"The southwest Detroit community has been in support of the Detroit River International Crossing from the beginning because they've been included in the discussions," Tlaib said.
Tlaib and others also see the project as a way to help revitalize southwest Detroit and the region by creating businesses and jobs.
Debra Williams, 61, a resident of the Delray area, said she supports the project, but hopes officials provide help for any homeowners who might be displaced, address environmental concerns and create greenways along with jobs.
The U.S. government's environmental review for the Detroit side of the project began in March 2003. The project is a joint effort by four units of government: Michigan, Ontario and the U.S. and Canadian federal governments.
A similar review of environmental impacts on the river's Canadian side conducted earlier this year by Ontario and Transport Canada is nearing completion.
The politics of bridge building are complicated on both sides of the border. On the U.S. side, conservatives contend that Moroun, as a private businessman offering to pay his own way, should be allowed to build his second bridge at no cost to taxpayers.
But Canadians oppose Moroun's plans. They say any new international border crossing should be publicly owned, as would the DRIC project. And, they said, Moroun's plans to twin the Ambassador Bridge would disrupt neighborhood life in Windsor.
For years, Windsor politics has been roiled by protests to the stream of trucks coming from Canada's 401 expressway down Huron Church Road through Windsor to the Ambassador Bridge. A new Moroun bridge, critics have said, would only worsen that problem.
The Canadian government passed a law in 2007, the International Bridges and Tunnels Act, which asserts control over any new international border-crossing projects.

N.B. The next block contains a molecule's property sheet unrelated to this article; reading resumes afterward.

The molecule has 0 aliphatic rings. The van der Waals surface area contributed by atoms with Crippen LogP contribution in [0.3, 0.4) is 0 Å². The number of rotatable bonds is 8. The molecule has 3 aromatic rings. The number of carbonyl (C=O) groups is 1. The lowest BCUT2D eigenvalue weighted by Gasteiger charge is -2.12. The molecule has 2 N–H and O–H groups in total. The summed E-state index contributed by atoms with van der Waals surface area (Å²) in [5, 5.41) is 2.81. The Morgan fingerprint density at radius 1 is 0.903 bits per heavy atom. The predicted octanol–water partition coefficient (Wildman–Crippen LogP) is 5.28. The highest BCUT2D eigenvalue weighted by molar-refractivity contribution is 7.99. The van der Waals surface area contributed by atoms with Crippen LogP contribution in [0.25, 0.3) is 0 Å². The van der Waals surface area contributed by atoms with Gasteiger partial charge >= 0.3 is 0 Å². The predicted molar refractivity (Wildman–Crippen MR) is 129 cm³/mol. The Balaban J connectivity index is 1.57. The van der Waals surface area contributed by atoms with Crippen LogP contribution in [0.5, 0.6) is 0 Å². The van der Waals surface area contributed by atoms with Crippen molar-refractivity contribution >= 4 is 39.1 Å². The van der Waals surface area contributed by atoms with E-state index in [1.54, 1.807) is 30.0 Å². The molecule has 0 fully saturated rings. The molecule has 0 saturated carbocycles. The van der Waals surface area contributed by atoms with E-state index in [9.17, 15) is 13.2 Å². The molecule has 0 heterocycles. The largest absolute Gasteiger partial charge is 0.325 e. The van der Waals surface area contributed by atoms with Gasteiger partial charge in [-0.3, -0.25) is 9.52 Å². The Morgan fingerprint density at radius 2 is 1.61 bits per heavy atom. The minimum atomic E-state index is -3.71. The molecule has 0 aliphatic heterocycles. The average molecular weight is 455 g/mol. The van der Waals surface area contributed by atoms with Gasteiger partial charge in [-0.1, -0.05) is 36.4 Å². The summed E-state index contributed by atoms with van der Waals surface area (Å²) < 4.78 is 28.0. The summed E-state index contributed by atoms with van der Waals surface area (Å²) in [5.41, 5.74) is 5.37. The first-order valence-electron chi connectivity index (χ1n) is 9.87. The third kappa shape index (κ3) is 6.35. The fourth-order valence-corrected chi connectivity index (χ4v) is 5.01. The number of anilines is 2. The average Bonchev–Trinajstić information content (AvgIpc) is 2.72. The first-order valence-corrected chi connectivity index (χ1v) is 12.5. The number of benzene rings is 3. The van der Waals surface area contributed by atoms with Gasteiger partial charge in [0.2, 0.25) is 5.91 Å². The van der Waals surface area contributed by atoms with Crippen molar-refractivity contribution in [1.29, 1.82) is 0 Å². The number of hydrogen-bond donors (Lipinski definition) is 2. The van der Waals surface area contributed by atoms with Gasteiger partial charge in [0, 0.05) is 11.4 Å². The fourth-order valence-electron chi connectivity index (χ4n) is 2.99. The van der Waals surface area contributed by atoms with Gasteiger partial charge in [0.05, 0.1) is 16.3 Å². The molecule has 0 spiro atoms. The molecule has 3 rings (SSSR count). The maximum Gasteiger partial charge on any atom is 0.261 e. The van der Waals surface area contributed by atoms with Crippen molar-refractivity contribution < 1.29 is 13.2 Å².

Even if Canadian federal authorities approve Moroun's plans, Windsor city officials have pledged to block him from building a new bridge.
The Ambassador Bridge, opened in 1929, has been privately owned for many years by Moroun, head of a trucking and real estate network. Moroun's company wants to build a six-lane span next to the four-lane Ambassador, close the old bridge, conduct maintenance and reopen it for only emergencies and special events.
With hundreds of billions of dollars in U.S. and Canadian trade crossing the Ambassador each year, mainly in the form of auto parts, the Detroit-Windsor crossing ranks as one of the most important trade links on an international border in the world. The bridge had nearly 3 million crossings in 2008.
Planners for the DRIC project rejected almost all of the possible routes, including a twinning of the Ambassador Bridge, because of impacts on Detroit and Windsor residents. They narrowed their list to the single crossing spot approved Wednesday by the U.S. Department of Transportation.
A new bridge that will link Windsor and Detroit crossed a key hurdle late Wednesday when the U.S. government gave final environmental approval for the multi-billion-dollar project.
The decision allows the State of Michigan to begin property acquisitions and design work.
"It's a key milestone to ensure this project moves towards construction," Doug Hecox, spokesman for the U.S. Department of Transportation, said Thursday. "This signifies, as far as the U.S. government is concerned, all environmental reviews have been completed," Hecox said. "This has been a pretty rigorous process. What this decision does is indicate everything looked at is fine."
The bridge will link the downriver industrial communities of Brighton Beach, in Windsor's west end, and Delray.
Construction of the bridge, plazas and roads to Highway 401 on the Canadian side and I-75 in Detroit is expected to cost about $5 billion. It will create an estimated 12,000 jobs on the Canadian side.
The Detroit River International Crossing project still needs state, provincial, local and Canadian government approval before construction can begin.
The Ambassador Bridge -- which has a competing proposal to build a twin span -- has said it may take court action to block the new crossing.
Bridge president Dan Stamper could not be reached Thursday for comment, but told the Star last week he believes the DRIC process has "fatal flaws."
"We have no information on that and generally don't comment on litigation," Hecox said.
He said the bridge should not be looked at as a replacement for the Ambassador Bridge since there will be plenty of traffic for both crossings.
"This has been a long time coming and will help improve traffic flow in the Detroit-Windsor area. It can't come soon enough," Hecox said.
"It will augment the area so people won't have to wait as long to cross. Waiting is something economically on both sides we can't afford anymore."
Construction of the bridge is expected to begin in 2010 and be completed by 2013.
The approval by Washington turns over the lead on the DRIC bridge project to the Michigan Department of Transportation.